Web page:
The author is a liberal feminist but as she admitted, the women’s march didn’t appeal to her because it is not a “women’s march”, it’s a march for women who are anti-Trump. It’s certainly not “grassroots” or “spontaneous”.

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President Trump Speaks at CIA Headquarters

At Lawfareblog by Quinta Jurecic

The day after his inauguration, President Donald Trump addressed CIA employees at the Agency's headquarters. Video of his remarks is available below courtesy of The Washington Post, along with a transcript courtesy of CSPAN. We have also included notable responses to Trump's speech at the bottom of this post.

Thank you.

Well. I want to thank everybody. Very, very special people. And it is true: this is my first stop. Officially. We’re not talking about the balls, and we’re not talking about even the speeches. Although, they did treat me nicely on that speech yesterday [laughter].
I always call them “the dishonest media”, but they treated me nicely.

But, I want to say that there is nobody that feels stronger about the Intelligence Community and the CIA than Donald Trump. [applause]. There’s Nobody. Nobody.

And the wall behind me is very very special. We’ve been touring for quite a while. And I’ll tell you what: twenty … nine? I can’t believe it.. No. Twenty eight. We’ve got to reduce it. That’s amazing. And we really appreciate it what you ‘ve done in terms of showing us something very special. And your whole group. These are really special, amazing people. Very. very few people could do the job you people do.

And I want to just let you know: I am so behind you.


Weekly Standard, CNN say Sean Spicer Lies

Weekly Standard: Trumpism Corrupts: Spicer Edition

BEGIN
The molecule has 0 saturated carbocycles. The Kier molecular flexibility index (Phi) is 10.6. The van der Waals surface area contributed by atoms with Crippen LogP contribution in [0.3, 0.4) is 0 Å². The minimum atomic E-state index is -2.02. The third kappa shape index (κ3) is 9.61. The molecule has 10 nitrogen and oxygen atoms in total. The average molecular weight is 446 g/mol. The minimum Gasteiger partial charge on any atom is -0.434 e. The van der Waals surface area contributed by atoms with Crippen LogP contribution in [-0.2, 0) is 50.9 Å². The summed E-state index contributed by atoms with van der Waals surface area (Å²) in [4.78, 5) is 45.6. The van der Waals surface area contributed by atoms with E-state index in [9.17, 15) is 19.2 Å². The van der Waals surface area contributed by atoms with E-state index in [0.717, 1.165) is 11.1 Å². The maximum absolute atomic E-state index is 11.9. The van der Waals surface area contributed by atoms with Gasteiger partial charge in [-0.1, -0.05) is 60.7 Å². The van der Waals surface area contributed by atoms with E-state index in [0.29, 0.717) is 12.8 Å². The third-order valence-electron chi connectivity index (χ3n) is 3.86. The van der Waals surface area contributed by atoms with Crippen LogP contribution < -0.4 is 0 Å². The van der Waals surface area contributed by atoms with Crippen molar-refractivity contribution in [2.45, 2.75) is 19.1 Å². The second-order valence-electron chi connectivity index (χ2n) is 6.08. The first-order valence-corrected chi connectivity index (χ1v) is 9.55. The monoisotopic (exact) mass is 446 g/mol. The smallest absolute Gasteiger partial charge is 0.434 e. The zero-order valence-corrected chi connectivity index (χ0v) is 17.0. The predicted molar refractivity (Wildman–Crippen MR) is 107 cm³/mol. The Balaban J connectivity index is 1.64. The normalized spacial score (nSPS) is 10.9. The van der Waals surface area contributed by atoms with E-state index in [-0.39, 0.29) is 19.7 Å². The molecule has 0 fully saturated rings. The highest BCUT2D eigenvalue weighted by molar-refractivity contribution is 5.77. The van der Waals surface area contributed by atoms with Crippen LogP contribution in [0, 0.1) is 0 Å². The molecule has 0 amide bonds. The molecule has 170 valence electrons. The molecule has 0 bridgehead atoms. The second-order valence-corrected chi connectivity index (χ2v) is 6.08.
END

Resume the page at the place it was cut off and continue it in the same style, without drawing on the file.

by Jonathon V. Last  -- 

The first official White House press conference is on Monday, but Sean Spicer called a Very Special Presser Saturday evening. Why? He had something he wanted to get off his chest. "[P]hotographs of the inaugural proceedings were intentionally framed in a way, in one particular tweet, to minimize the enormous support that had gathered on the National Mall," he said. After trotting out some scientific-sounding numbers, he then insisted that "This was the largest audience to ever witness an inauguration—period —both in person and around the globe." And that "These attempts to lessen the enthusiasm of the inauguration are shameful and wrong."

Here's what got Spicer so agitated that he had to come out and lie to reporters on a Saturday night—it's side-by-side pictures of the crowds from the Obama 2009 inaugural and Trump's. Go ahead and take a good, long look. I'll wait.


Which leads us to the question of why Spicer rushed out on Day 2 of the administration to begin his relationship with the press by insisting on a blatant, demonstrably false, lie. And please understand: That's what this is. It is not spin, or misrepresentation, or cutting a fine line. It's a deliberate lie.

And the answer is that this isn't about Sean Spicer. He's already been caught lying in the recent past.

Read more

Also CNN Call Spicer a Liar  At Mediate   

Saturday, January 21, 2017

Trump’s inaugural address was as subtle as a punch to the nose

At New York Post by Micheal Goodwin  -- 

What, you expected poetry? Maybe a turn of the other cheek to the boycotters and hooligans and haters?

If so, you haven’t been paying attention for the last 18 months. America’s new sheriff didn’t come to Washington to make friends or make nice.

He came to get things done and make change. Big things and big change.
President Donald Trump showed again yesterday that he is many things, but not — NOT — a politician. He is an outsider, a disrupter, a revolutionary and he made no attempt to disguise his plan to smash the status quo.